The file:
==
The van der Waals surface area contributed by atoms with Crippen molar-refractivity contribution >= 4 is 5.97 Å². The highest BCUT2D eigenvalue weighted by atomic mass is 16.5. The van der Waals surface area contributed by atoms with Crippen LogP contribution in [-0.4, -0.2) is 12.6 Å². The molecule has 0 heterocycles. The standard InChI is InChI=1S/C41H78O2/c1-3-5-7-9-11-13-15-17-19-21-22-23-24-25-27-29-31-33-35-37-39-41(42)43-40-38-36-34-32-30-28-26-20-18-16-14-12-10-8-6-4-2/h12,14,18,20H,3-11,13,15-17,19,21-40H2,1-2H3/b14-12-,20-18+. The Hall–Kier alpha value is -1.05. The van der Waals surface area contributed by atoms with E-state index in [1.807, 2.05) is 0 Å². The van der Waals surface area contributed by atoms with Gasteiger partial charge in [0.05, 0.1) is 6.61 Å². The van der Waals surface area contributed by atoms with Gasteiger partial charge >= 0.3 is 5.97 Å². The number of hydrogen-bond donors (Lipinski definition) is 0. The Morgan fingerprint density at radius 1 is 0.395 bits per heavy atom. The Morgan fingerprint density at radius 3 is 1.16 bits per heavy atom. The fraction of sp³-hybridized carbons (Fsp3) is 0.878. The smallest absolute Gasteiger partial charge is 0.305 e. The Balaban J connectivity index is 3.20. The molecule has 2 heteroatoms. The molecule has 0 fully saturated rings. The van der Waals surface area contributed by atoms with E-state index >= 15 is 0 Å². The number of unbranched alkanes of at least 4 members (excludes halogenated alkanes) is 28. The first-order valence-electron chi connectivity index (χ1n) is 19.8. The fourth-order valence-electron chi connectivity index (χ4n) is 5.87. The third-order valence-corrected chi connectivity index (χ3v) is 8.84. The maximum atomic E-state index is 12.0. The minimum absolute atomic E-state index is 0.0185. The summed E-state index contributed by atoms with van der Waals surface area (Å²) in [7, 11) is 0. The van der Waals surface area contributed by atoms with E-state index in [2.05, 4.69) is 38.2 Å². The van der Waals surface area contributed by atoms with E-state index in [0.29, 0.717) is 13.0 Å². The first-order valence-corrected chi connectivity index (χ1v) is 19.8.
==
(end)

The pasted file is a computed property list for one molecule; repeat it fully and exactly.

The van der Waals surface area contributed by atoms with Crippen molar-refractivity contribution >= 4 is 5.97 Å². The highest BCUT2D eigenvalue weighted by atomic mass is 16.5. The van der Waals surface area contributed by atoms with Crippen LogP contribution in [-0.4, -0.2) is 12.6 Å². The molecule has 0 heterocycles. The standard InChI is InChI=1S/C41H78O2/c1-3-5-7-9-11-13-15-17-19-21-22-23-24-25-27-29-31-33-35-37-39-41(42)43-40-38-36-34-32-30-28-26-20-18-16-14-12-10-8-6-4-2/h12,14,18,20H,3-11,13,15-17,19,21-40H2,1-2H3/b14-12-,20-18+. The Hall–Kier alpha value is -1.05. The van der Waals surface area contributed by atoms with E-state index in [1.807, 2.05) is 0 Å². The van der Waals surface area contributed by atoms with Gasteiger partial charge in [0.05, 0.1) is 6.61 Å². The van der Waals surface area contributed by atoms with Gasteiger partial charge >= 0.3 is 5.97 Å². The number of hydrogen-bond donors (Lipinski definition) is 0. The Morgan fingerprint density at radius 1 is 0.395 bits per heavy atom. The Morgan fingerprint density at radius 3 is 1.16 bits per heavy atom. The fraction of sp³-hybridized carbons (Fsp3) is 0.878. The smallest absolute Gasteiger partial charge is 0.305 e. The Balaban J connectivity index is 3.20. The molecule has 2 heteroatoms. The molecule has 0 fully saturated rings. The van der Waals surface area contributed by atoms with E-state index >= 15 is 0 Å². The number of unbranched alkanes of at least 4 members (excludes halogenated alkanes) is 28. The first-order valence-electron chi connectivity index (χ1n) is 19.8. The fourth-order valence-electron chi connectivity index (χ4n) is 5.87. The third-order valence-corrected chi connectivity index (χ3v) is 8.84. The maximum atomic E-state index is 12.0. The minimum absolute atomic E-state index is 0.0185. The summed E-state index contributed by atoms with van der Waals surface area (Å²) in [7, 11) is 0. The van der Waals surface area contributed by atoms with E-state index in [2.05, 4.69) is 38.2 Å². The van der Waals surface area contributed by atoms with E-state index in [0.29, 0.717) is 13.0 Å². The first-order valence-corrected chi connectivity index (χ1v) is 19.8.